California study links smog levels with hospitalizations
19 November 1997
Increases in daily levels of fine particle pollution in Southern California are closely associated with increases in the number of people admitted to hospitals for respiratory problems, according to the preliminary results of a study by Kaiser Permanente.
“This is the first study of its kind conducted in the basin and shows that the region's air pollution continues to be a leading public health concern,” said Shankar Prasad, M.B.B.S., health effects officer for the South Coast Air Quality Management District. "Never before have researchers had access to such detailed air quality data at multiple sites and correlated it with hospital admissions."
In the $145,000 study funded by AQMD, Van Den Eeden correlated hospital admissions of more than 1.6 million Kaiser patients living in specific geographic grid zones with the levels of particulate and other pollutants measured in those areas. Preliminary results show hospital admissions were correlated with increases in the level of ozone and microscopic-sized particulate matter between 2.5 (PM2.5) and 10 microns (PM10) in diameter.
For each 10 microgram increase in the concentration of particulate in the air, admissions at Kaiser hospitals were found to increase by 7% for chronic respiratory disease patients, 3% for cardiovascular disease patients and 3.5% for acute respiratory illnesses. For each 10 parts per billion increase in ozone levels, hospitalizations were found to increase by 2.7%, 5.7% and 1.5%, respectively.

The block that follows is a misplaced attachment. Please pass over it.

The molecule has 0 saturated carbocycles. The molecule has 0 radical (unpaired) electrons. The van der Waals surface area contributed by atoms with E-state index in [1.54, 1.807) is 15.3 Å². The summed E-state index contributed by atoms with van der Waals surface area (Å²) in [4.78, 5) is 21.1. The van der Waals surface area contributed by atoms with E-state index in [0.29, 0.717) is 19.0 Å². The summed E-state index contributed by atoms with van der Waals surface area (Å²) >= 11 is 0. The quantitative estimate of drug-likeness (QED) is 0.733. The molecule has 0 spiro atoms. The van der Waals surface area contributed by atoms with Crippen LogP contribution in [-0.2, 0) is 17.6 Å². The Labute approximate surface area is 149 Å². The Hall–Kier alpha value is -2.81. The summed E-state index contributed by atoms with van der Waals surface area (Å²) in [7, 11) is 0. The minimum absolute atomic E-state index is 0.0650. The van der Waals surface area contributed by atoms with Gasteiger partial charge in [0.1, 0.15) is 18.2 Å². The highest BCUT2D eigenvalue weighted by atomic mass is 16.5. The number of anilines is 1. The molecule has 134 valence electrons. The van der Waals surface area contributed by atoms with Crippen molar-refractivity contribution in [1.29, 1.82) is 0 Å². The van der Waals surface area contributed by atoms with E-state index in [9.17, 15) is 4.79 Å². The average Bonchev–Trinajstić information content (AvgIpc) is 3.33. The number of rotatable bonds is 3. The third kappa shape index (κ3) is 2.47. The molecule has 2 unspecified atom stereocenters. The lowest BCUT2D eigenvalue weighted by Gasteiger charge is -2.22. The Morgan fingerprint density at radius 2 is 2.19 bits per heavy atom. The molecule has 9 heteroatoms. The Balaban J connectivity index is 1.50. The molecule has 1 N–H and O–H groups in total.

At the time the study was conducted, the federal air quality health standards were exceeded when ozone reached a concentration higher than 120 parts per billion averaged over one hour and fine particulate reached 150 micrograms per cubic meter of air averaged over 24 hours. The federal government has since tightened the standards for both pollutants due to studies showing these levels did not adequately protect public health.
“Kaiser's findings that particulate in the PM2.5 to PM10 range may cause increased hospital admissions is reinforced by another study of how particulate pollution can impact health in Coachella Valley,” said Prasad. That study, conducted by researchers at the California Environmental Protection Agency's Office of Environmental Health Hazard Assessment, found that a 10 microgram increase in the daily level of PM10 was associated with a 2.5% increase in emergency room visits for pneumonia and a 1% increase in deaths.
AQMD is the air pollution control agency for parts of Los Angeles, San Bernardino and Riverside counties and Orange County. Contact: Sam Atwood or Bill Kelly (909) 396-3456
Source: South Coast Air Quality Management District